Rupture Of Uterus Remote From Term

Author Information

Ahale P*, Chauhan AR**, Khadkikar R***.
(* Fourth Year Resident, ** Additional Professor, *** Assistant Professor. Department of Obstetrics and Gynecology, Seth GS Medical College & KEM Hospital, Mumbai, India)


Uterine rupture is classified as either complete when all layers of the uterine wall are separated, or incomplete when the uterine muscle is separated but the visceral peritoneum is intact (uterine dehiscence). Morbidity and mortality rates are high when rupture is complete. The greatest risk factor for either form of rupture is prior cesarean delivery. We report a case of a primigravida with 24 weeks’ pregnancy with rupture of the uterine fundus, with past history of hysteroscopic injury, most probably uterine perforation, which was repaired in order to conserve the uterus.


Rupture of uterus during labor is a common event. Overall incidence of uterine rupture is 1 in 1146 pregnancies (0.07%)  and  mostly they occur following previous cesarean section involving  the lower segment. Spontaneous uterine rupture in the second trimester is very rare. Previous reported cases show that second trimester uterine rupture is associated with invasive choriocarcinoma, placenta increta or percreta,[1] pregnancy in a rudimentary horn of a malformed uterus,[2] previous myomectomy,  previous cesarean section scars, previous hysterolaparoscopy injury[3,4] and previous dilatation and curettage.

Case Report

A 34 year old primigravida, married for 8 years, was referred with 24 weeks of pregnancy and uterine rupture . The patient was a known case of primary infertility who had undergone diagnostic hysteroscopy and laparoscopy one year ago in a private hospital; she had been verbally told that there was a uterine perforation during hysteroscopy; however, no documentation of the same was available. She conceived within five months of the procedure and had an uneventful first trimester.
She was admitted in the same private hospital for the last 3 days in view of threatened preterm labor, for which she was given isoxuprine intravenous infusion for one day and corticosteroids for lung maturity. However, her pain intensified over 2 to 3 days and she developed gradual abdominal distension. She was referred to our tertiary care center with ultrasound showing a 2 cm rent in the uterine fundus and a large fluid collection with internal echoes superior to the rent, outside the uterine cavity with moderate hemoperitoneum. The fetus was seen in cephalic presentation with severe bradycardia. The amniotic fluid index was zero.

Figure 1. Ultrasound showing hemoperitoneum.

On examination, the patient was in hypovolemic shock; her general condition was poor, with a low volume pulse of 110/min and blood pressure of 80/60 mm Hg. Abdominal examination revealed tense abdominal distension up to 36 weeks’ uterine size. Uterine contour was absent. There was no vaginal bleeding and the cervix was closed. Emergency exploratory laparotomy was performed. Approximately 1000 ml of blood with clots was removed. Uterine rupture at the fundus measuring approximately 7 x 7 cm, extending from 2 cm above right cornua, to approximately 1 cm above left cornua was seen, with part of amniotic sac and placenta expelled out through the ruptured site. A 690 g stillborn female fetus with placenta and membranes was removed from uterus through the ruptured site. Repair of ruptured uterus was done in 2 layers with No. 1 polyglactin. The tubes and ovaries were normal. She was transfused with two units of whole blood. Post operative course was uneventful and she was discharged after thorough counseling about avoidance of conception and possibility of pregnancy through surrogacy in the future.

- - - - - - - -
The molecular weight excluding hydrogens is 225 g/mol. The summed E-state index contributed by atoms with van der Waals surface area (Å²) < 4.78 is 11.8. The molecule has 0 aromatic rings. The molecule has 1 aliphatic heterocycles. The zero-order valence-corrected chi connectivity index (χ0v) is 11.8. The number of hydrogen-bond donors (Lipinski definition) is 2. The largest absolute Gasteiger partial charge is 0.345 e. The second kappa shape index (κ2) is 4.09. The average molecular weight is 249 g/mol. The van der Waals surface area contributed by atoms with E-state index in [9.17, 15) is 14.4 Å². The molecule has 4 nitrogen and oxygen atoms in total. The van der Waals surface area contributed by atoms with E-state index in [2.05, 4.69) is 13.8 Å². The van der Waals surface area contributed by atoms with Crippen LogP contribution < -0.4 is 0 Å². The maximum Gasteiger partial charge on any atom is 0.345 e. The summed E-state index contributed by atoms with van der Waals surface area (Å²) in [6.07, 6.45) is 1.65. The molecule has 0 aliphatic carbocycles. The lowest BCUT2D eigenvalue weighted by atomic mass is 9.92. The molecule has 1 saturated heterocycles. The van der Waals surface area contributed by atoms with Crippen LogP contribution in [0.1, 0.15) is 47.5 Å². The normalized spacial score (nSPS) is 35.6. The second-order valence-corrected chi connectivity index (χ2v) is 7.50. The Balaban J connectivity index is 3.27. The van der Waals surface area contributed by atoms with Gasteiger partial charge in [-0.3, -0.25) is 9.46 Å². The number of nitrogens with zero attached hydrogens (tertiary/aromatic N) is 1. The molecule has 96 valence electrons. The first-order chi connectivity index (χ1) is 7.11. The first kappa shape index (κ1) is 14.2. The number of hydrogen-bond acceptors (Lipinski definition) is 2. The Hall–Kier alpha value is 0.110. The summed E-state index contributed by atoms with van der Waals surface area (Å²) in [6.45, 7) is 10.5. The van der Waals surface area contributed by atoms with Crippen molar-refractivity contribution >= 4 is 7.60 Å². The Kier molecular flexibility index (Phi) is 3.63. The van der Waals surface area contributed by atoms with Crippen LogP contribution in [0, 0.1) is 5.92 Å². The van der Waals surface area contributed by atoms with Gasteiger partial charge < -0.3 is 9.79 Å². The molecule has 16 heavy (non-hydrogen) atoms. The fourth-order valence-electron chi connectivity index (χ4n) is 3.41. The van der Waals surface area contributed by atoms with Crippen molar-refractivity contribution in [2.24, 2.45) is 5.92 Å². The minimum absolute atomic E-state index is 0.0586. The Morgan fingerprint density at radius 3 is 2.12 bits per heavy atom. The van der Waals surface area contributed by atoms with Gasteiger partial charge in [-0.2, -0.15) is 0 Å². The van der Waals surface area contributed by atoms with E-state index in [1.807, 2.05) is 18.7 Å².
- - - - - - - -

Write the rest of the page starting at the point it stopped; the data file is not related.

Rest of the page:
Figure 2. Repaired fundal rupture.


Rupture uterus is not uncommon following previous cesarean section. Most of these occur during labor. Surgeries in which uterine scarring occurs on upper segment like hysterotomy, upper segment cesarean section, myomectomy, previously repaired uterine rupture, surgeries done for mullerian anomalies like metroplasty, and LSCS with upward, J shaped  or inverted T-shaped extension are more prone to uterine rupture  even before labor starts, unlike the lower segment scars which are likely to rupture only during labor.
The initial signs and symptoms of uterine rupture are nonspecific making the diagnosis difficult; this can cause delay in definitive therapy.  Fetal morbidity and mortality increase due to fetal anoxia occurring as a result of catastrophic hemorrhage and uterine spasm. The premonitory signs and symptoms of uterine rupture are inconsistent, and the short time for instituting action makes uterine rupture a much feared event for medical practitioners. The signs and symptoms largely depend on the time of onset, site, and severity of the uterine rupture. Rupture at the site of a previous uterine scar is less dramatic because of relatively reduced vascularity.
In our case, there was a rupture involving fundal region at 24 weeks’ of pregnancy with a history of diagnostic hysteroscopy and laparoscopy done 1 year back for primary infertility.
There might have been injury to fundal region during hysteroscopy which might have weakened the myometrium and resulted in rupture in this pregnancy. The decision for repair rather than hysterectomy was taken to maintain the menstrual function.
In contrast to many reports in which rupture of uterus during second trimester was diagnosed in previously scarred uterus, our patient had no history of previous cesarean section. However, advanced maternal age and history of hysteroscopic injury may have been the cause in this patient.

  1. De Roux SJ, Prendergast NC, Adsay NV. Spontaneous uterine rupture with fatal hemoperitonium due to placenta accrete percreta: a case report and review of the literature. Int J Gynecol Pathol. 1999;18(1):82-6.